Youth In European Union Lack Knowledge About HIV/AIDS

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HIV/AIDS has become a"forgotten disease" among young people in the European Union, MarkosKyprianou, the European commissioner for public health, said on Wednesday in anaddress to members of the European Parliament, Inter Press Service reports.

Kyprianou said that visiting a school to mark World AIDS Day on Dec. 1 was an "eye-opener" forhim, adding that students he met "know that using condoms is the bestprotection," but "they are too embarrassed or too shy" to buythem. He also said that opinion polls have found a "lack of knowledge"among youth about the disease. Some youth have reported that they are unawareof how HIV is transmitted, that they believe they are not at risk ofcontracting HIV or that the disease can be acquired through touching, sharing aglass with or kissing someone who is HIV-positive.

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According to Inter Press Service, the latest United Nations dataindicate that at least 760,000 E.U. residents are living with HIV. The EuropeanUnion recorded nearly 27,000 new cases of HIV in 2005. Although the European Commission has called for HIV/AIDS to be a top priority among member countries,the body lacks the authority to take full action, Kyprianou said. BritishMember of European Parliament John Bowis said, "The level of basicknowledge (within Europe) has been going downover [the] last five years, while the myths and misunderstandings have beenrising." He added, "One in five don't know that [HIV] can betransmitted through sex without a condom."

Italian MEP Vittorio Agnoletto said he expected the European Commission torelease "much more concrete and pragmatic proposals" to addressHIV/AIDS than those it has made to date, Inter Press Servicereports. He said E.U. officials should advocate for mandatory sex education inschools, and he voiced concerns about how intellectual property rights onantiretroviral drugs are limiting drug access in developing countries. PierreSchapira, a French Socialist, said that increasing access to antiretrovirals isessential to controlling the disease and preventing drug resistance. He addedthat there should not be provisions inserted into future trade agreements thatwould restrict countries' ability to waive patents on drugs when they need toaddress a public health issue.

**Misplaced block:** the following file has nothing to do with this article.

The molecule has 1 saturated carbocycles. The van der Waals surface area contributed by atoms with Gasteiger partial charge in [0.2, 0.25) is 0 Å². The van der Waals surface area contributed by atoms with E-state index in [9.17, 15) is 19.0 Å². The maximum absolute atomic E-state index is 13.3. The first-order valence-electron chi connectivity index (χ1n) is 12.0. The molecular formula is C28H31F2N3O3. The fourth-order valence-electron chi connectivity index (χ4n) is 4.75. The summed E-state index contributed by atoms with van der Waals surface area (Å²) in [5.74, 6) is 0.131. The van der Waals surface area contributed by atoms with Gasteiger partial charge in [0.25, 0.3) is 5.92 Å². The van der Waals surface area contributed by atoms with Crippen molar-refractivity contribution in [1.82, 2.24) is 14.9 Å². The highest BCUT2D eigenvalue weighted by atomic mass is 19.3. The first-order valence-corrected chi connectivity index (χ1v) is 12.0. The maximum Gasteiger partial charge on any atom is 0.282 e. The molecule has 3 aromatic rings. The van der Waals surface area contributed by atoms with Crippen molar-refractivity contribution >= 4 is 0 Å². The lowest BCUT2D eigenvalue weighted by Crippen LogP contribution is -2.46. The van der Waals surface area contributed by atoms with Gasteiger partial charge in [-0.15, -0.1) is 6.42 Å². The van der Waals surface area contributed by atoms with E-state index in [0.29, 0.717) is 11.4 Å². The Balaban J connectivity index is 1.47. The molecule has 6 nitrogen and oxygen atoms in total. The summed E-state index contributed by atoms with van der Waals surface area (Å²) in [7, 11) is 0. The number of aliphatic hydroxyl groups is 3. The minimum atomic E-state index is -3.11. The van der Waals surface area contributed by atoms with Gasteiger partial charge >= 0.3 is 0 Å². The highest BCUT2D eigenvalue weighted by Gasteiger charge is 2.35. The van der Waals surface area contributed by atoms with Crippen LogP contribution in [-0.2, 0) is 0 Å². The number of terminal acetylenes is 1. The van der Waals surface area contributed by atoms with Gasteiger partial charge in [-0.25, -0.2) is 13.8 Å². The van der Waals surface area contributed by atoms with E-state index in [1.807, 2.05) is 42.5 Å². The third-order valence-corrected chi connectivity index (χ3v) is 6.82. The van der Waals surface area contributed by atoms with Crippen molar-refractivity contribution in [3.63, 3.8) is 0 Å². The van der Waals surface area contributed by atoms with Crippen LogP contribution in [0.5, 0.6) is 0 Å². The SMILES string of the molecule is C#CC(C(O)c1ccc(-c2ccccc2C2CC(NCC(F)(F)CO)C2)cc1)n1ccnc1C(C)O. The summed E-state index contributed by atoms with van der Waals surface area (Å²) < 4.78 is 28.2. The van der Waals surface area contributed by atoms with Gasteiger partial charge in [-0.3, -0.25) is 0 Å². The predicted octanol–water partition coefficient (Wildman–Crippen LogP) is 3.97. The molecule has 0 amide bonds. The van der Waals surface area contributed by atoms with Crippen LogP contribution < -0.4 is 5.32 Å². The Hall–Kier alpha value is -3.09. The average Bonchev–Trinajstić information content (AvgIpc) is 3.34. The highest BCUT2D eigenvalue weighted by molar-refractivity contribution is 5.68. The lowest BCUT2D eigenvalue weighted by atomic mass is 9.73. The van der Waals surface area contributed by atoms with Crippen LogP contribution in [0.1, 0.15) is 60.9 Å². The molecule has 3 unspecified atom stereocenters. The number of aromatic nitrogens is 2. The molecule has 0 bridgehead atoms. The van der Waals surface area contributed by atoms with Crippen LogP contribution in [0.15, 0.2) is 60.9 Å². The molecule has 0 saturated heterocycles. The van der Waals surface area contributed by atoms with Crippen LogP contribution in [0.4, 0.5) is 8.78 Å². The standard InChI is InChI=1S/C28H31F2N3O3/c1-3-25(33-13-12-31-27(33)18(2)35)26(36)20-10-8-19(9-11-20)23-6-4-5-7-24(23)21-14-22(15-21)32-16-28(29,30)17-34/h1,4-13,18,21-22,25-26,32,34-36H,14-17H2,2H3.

According to Inter Press Service, MEPs from the Socialist Group also have asked that the varying tax rates oncondoms across Europe be addressed when theEuropean Union's value added tax system is reviewed next year. Socialist Groupmembers have said that no more than the legal minimum of 5% be charged (Cronin,Inter Press Service, 12/12). Social Group members last month in Brussels launched a campaign on the social networking Website Facebook to cut tax rates on condoms in an effort to curb increasing HIV/AIDS rates in Europe.In the European Union, VAT rates vary. Ireland has a 21% VAT rate oncondoms, which is the highest in the European Union. The United Kingdom last year reducedVAT on condoms from 17.5% to 5% (Kaiser Daily HIV/AIDS Report,11/12).

Reprintedwith permission from kaisernetwork.org. You can view the entire Kaiser Daily HIV/AIDS Report, search the archives, and sign upfor email delivery at kaisernetwork.org/email . The Kaiser Daily HIV/AIDS Reportis published for kaisernetwork.org, a free service of The Henry J. KaiserFamily Foundation.

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